Special Harvard Event: CEE Video Conference on 7 December with Professor Jason Ur, Director of the Center for Geographic Analysis, Harvard University. November 28. 2016 (Monday) 12:23

Join us for this interactive lecture organized exclusively for members of the Harvard Club of Poland, the Czech Republic and Hungary and listen about the fascinating opportunities lying in geographic information analysis and visualization. 



Geographic Analysis: Using Geographic Information Systems to Solve Real World Problems


Wednesday, December 7th, 2016; 6:15 PM


Corvinus University of Budapest (1093 Budapest, 8 Fővám Sqr.) Room 3001, Main Building




Jason Ur is Professor of Anthropology in the Department of Anthropology at Harvard University, and Director of its Center for Geographic Analysis.  He specializes in early urbanism, landscape archaeology, and remote sensing, particularly the use of declassified US intelligence imagery.  He has directed field surveys in Syria, Iraq, Turkey, and Iran.  He is the author of Urbanism and Cultural Landscapes in Northeastern Syria: The Tell Hamoukar Survey, 1999-2001 (2010).  Since 2012, he has directed the Erbil Plain Archaeological Survey, an archaeological survey in the Kurdistan Region of northern Iraq.  He is also preparing a history of Mesopotamian cities.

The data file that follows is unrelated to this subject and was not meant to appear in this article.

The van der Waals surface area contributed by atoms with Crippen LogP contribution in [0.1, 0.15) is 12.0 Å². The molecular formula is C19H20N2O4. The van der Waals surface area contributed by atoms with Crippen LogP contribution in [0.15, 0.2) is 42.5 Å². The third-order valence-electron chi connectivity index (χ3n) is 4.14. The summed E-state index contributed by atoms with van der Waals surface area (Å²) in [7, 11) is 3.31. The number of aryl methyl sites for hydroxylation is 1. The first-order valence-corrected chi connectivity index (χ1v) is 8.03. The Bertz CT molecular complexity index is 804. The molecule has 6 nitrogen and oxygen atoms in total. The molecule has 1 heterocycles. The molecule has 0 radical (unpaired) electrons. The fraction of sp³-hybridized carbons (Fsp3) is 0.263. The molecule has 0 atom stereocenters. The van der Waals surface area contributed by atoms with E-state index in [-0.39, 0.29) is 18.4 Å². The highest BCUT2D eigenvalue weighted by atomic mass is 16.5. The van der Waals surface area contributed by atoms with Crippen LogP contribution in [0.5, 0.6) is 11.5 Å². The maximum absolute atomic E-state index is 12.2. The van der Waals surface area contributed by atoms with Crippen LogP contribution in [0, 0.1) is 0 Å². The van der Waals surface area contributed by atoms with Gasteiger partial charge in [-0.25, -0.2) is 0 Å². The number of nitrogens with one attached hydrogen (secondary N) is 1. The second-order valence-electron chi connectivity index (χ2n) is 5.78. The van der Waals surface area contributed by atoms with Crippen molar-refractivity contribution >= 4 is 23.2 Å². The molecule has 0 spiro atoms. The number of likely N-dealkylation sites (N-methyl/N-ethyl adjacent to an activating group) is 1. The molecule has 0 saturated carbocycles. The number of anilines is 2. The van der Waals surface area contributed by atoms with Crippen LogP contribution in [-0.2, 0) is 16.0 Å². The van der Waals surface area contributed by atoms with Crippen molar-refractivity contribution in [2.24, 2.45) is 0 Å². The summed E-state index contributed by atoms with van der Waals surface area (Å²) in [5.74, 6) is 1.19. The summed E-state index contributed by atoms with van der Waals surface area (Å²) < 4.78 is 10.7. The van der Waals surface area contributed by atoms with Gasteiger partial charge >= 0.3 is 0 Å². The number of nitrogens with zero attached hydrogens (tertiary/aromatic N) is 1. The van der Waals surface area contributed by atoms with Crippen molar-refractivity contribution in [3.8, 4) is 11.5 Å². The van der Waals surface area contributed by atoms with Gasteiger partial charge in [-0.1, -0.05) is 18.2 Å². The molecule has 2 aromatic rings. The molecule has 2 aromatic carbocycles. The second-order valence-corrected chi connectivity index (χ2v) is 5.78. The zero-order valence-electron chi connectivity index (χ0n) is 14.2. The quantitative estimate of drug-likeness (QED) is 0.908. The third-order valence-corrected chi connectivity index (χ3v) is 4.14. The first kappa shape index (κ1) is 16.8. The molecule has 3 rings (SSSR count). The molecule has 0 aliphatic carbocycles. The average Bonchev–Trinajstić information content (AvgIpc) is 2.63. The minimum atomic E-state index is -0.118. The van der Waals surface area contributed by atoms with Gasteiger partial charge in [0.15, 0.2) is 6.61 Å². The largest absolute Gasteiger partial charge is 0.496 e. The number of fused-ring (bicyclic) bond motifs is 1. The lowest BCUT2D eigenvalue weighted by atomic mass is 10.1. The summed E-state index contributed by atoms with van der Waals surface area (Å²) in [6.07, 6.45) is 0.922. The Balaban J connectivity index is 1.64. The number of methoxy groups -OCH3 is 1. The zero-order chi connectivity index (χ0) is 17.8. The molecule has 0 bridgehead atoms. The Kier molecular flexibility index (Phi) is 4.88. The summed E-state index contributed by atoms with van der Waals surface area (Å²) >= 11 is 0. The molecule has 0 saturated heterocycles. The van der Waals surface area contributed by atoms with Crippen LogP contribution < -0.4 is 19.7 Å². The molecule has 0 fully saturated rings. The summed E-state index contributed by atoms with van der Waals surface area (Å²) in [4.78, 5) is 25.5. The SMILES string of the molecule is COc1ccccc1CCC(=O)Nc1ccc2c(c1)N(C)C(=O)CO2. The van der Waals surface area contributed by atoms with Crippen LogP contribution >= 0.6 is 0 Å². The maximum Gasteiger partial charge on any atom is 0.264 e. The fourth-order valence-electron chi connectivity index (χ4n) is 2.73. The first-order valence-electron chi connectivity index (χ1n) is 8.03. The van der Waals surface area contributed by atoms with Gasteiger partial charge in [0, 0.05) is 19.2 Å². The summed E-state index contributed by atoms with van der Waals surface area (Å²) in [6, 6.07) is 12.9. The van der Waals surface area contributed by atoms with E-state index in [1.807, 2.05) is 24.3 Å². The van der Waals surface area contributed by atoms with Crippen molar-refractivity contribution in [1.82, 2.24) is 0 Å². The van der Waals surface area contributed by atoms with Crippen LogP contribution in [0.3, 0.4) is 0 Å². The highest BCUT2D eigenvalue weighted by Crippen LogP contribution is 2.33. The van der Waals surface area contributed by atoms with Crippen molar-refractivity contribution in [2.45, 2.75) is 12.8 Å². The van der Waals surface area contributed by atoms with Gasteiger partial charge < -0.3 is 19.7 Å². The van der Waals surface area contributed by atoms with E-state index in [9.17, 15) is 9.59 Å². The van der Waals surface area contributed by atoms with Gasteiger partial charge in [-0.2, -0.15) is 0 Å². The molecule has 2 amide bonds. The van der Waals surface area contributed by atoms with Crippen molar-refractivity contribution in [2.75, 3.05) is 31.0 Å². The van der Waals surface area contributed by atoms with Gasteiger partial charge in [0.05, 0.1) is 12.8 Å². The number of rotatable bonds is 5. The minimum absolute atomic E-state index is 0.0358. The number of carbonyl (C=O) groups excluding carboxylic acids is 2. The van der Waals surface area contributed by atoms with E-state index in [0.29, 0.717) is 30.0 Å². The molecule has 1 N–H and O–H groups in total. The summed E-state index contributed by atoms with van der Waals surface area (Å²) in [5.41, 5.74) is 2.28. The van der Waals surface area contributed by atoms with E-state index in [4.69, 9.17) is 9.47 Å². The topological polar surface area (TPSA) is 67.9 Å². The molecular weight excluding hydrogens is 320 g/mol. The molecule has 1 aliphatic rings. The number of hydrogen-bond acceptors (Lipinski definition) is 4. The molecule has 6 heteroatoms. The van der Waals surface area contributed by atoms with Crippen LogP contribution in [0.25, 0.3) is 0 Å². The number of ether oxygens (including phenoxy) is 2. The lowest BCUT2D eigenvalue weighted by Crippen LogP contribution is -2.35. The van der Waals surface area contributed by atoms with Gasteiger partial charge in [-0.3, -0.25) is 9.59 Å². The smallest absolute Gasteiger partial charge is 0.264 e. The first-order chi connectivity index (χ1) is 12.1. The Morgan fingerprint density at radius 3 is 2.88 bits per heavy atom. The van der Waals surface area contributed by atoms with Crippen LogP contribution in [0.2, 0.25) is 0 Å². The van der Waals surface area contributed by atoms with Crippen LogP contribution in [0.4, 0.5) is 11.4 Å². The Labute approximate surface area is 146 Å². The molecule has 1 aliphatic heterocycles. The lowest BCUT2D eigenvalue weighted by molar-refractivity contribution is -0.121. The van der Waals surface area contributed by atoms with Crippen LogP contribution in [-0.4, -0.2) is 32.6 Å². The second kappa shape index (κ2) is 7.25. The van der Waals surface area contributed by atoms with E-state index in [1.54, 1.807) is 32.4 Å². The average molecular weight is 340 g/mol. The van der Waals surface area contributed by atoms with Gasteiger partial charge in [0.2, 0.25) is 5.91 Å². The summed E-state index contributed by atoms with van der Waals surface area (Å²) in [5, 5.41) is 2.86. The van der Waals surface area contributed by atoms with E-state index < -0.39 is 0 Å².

The Center for Geographic Analysis is part of the Institute for Quantitative Social Science, which seeks to move the social sciences from thinking about the greatest problems affecting human societies to understanding and solving them. In his capacity as Director for the Center for Geographic Analysis Professor Ur heads a team of staff which administer Harvard-wide geographic information systems (GIS) infrastructure, collect and disseminate spatial datasets, and provide training and consultation in the use of geospatial technologies. The Center for Geographic Analysis has applied their expertise in geographic information systems to create data visualizations that shed new light on issues as varied and important as international border crossings, global oil production and consumption, HIV testing in South Africa, and the Israeli/Palestinian conflict.


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